The third indicator incorporates the advantages offered by bioclimatic upgrade projects in the field. The three variables involved in the synthesis of the third component have high factor loadings while at the same time correlate positively. As a result, bioclimatic upgrade projects add value when the traffic of the site increases at the same time as its aesthetic improvement and upgrade. Finally, the improvement of microclimate is an important factor due to the placement of sunblinds and the application of the principles of geothermal energy.

4th component: Existence of children’s infrastructure (6.8%)

The fourth composite indicator clearly illustrates the parents’ view of the existence, quality, and appropriateness of the infrastructure of the area in question for children. The three variables that make up the composite index have high factor loadings and are positively correlated. It is essentially about the search for a comfortable, friendly, and safe place, where every parent can bring their child, and offer them a welcoming place for socialization. The focus of the component concerns the use of urban open space through appropriate activities, giving a sense of quality, safety, and protection.

5th component: Respect for cultural identity (5.3%)

The fifth component interprets the smallest percentage of the total variation, but it is nevertheless of major importance. It reflects the inhabitants’ feeling and appreciation of the cultural identity of the area. It combines two initial variables that are positively correlated: knowledge of the history of the area and any possible vandalism observed in the area. The degree of influence of these characteristics constitutes the level of respect for cultural heritage.

The deconstruction of residents’ perceptions in order to capture their satisfaction for a phenomenon is an extremely complex procedure. The five principal components emerged from the exploratory analysis highlight the main factors affecting residential satisfaction from urban open spaces. What is crucial is the convergence of residents’ views to the general sense of the operation of the urban space. In addition to the smooth operation of open space, it seems that residents are looking for a place that offers a high sense of leisure, and children’s infrastructure. The contribution of bioclimatic upgrade projects has also a positive impact on satisfaction. Finally, both the knowledge and the appreciation of space’s historic identity have a positive effect on residential satisfaction.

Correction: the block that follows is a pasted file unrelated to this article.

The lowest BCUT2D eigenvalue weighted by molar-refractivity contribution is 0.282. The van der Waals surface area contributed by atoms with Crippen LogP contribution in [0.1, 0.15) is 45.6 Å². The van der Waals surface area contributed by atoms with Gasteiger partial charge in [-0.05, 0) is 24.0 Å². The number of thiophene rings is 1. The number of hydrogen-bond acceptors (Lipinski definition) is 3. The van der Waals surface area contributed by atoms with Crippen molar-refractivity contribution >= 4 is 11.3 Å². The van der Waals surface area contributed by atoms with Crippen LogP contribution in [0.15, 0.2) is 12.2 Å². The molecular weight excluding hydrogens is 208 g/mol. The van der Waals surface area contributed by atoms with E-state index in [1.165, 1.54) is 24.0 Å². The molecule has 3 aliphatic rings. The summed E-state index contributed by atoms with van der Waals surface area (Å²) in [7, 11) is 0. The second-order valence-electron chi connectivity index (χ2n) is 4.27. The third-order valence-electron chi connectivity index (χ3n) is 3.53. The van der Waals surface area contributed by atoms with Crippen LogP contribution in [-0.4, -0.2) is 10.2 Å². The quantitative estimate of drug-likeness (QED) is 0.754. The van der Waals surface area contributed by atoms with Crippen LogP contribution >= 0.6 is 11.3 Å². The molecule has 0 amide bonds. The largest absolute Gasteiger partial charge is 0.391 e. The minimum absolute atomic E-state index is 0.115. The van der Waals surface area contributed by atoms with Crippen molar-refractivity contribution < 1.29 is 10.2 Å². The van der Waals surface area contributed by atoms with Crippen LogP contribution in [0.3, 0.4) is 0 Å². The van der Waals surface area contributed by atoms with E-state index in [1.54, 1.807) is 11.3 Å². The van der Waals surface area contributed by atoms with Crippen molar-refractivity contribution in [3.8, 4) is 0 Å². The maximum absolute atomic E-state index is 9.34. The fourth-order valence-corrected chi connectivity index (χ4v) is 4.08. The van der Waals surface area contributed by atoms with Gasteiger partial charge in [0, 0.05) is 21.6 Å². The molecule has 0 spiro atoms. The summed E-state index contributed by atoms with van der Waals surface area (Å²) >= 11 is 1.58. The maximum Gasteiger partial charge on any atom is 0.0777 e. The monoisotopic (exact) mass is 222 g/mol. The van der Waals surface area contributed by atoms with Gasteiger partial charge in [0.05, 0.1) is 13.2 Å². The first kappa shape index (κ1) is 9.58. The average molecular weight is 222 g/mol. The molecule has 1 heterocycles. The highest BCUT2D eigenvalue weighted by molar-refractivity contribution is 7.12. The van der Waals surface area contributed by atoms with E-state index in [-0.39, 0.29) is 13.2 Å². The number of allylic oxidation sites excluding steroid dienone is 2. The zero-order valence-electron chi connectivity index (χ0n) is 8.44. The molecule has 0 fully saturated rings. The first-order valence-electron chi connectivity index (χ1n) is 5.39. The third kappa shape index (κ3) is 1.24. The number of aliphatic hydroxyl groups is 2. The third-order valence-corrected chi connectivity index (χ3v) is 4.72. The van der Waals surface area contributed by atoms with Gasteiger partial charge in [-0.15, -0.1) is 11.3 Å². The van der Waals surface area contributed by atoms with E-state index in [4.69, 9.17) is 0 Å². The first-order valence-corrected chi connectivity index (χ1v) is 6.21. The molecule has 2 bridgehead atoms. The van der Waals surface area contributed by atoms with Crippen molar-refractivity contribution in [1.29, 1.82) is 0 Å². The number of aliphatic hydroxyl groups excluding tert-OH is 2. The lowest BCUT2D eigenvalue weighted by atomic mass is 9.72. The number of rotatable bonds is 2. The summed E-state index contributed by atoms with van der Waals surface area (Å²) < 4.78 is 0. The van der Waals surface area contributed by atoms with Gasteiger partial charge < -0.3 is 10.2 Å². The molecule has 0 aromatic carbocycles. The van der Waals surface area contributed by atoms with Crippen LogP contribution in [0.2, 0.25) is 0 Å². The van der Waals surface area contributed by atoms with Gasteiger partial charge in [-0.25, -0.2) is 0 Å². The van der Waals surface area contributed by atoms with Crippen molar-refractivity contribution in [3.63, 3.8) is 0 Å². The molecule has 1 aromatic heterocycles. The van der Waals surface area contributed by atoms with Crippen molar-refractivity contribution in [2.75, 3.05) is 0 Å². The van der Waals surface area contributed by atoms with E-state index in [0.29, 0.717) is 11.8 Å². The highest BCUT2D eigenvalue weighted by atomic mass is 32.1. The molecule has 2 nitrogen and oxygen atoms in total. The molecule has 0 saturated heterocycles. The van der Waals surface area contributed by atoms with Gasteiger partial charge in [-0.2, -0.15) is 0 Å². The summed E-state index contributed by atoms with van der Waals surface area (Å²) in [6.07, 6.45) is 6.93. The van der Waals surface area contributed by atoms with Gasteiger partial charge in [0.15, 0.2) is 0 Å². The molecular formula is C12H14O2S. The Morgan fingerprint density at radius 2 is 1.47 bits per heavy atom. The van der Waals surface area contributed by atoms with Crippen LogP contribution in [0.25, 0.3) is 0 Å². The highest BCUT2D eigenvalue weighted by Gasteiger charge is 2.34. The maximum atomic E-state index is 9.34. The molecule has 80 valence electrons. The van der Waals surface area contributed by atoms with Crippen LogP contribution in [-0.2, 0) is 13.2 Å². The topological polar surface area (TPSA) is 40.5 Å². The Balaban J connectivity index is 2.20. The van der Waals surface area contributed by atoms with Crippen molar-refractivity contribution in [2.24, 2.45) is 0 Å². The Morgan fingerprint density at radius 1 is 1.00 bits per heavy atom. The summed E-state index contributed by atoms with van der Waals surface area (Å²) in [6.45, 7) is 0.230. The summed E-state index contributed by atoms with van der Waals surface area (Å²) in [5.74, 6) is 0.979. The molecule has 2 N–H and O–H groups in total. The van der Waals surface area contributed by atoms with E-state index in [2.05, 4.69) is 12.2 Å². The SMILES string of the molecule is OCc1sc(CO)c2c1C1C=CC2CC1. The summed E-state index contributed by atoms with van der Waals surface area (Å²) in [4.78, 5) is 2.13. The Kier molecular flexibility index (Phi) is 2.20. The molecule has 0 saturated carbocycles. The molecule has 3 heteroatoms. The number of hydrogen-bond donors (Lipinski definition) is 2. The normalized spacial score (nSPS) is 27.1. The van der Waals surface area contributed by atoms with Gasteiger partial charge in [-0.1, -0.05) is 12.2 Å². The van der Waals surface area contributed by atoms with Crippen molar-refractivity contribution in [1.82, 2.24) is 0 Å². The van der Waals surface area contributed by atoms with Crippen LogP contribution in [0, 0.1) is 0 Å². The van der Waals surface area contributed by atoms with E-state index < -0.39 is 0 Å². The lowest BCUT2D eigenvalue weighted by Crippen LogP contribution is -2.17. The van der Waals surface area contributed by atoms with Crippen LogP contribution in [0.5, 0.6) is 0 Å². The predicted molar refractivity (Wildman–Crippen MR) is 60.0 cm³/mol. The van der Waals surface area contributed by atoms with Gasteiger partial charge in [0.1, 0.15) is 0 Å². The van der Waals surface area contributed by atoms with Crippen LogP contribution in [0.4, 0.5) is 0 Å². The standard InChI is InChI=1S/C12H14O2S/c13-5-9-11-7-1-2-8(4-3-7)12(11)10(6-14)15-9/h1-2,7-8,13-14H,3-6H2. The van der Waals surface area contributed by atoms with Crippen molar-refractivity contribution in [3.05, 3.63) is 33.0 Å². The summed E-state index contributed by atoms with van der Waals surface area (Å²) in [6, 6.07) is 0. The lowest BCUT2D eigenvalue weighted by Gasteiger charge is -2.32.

5.2. Residents’ Profiles

As far as the bioclimatic regeneration project is concerned, the question is whether the project was finally accepted by the public. The results of the analysis show that only one in four residents of Larissa (25%) is satisfied with the overall contribution of the project, while the vast majority (64.1%) residents are nonetheless dissatisfied (Table 5). The hierarchical classification highlighted three major groups based on the satisfaction of the residents with the contribution of the bioclimatic regeneration project: 1) Satisfied 2) Dissatisfied 3) No difference. The groups in which the residents are classified include subgroups since in addition to the basic criterion of satisfaction with the project, they present different profiles in terms of their degree of satisfaction in relation to the other interpretive variables.

Satisfied Residents: Satisfied residents with the bioclimatic regeneration project represent 25% of the population. Among the satisfied residents are found 2 profiles of residents with different characteristics.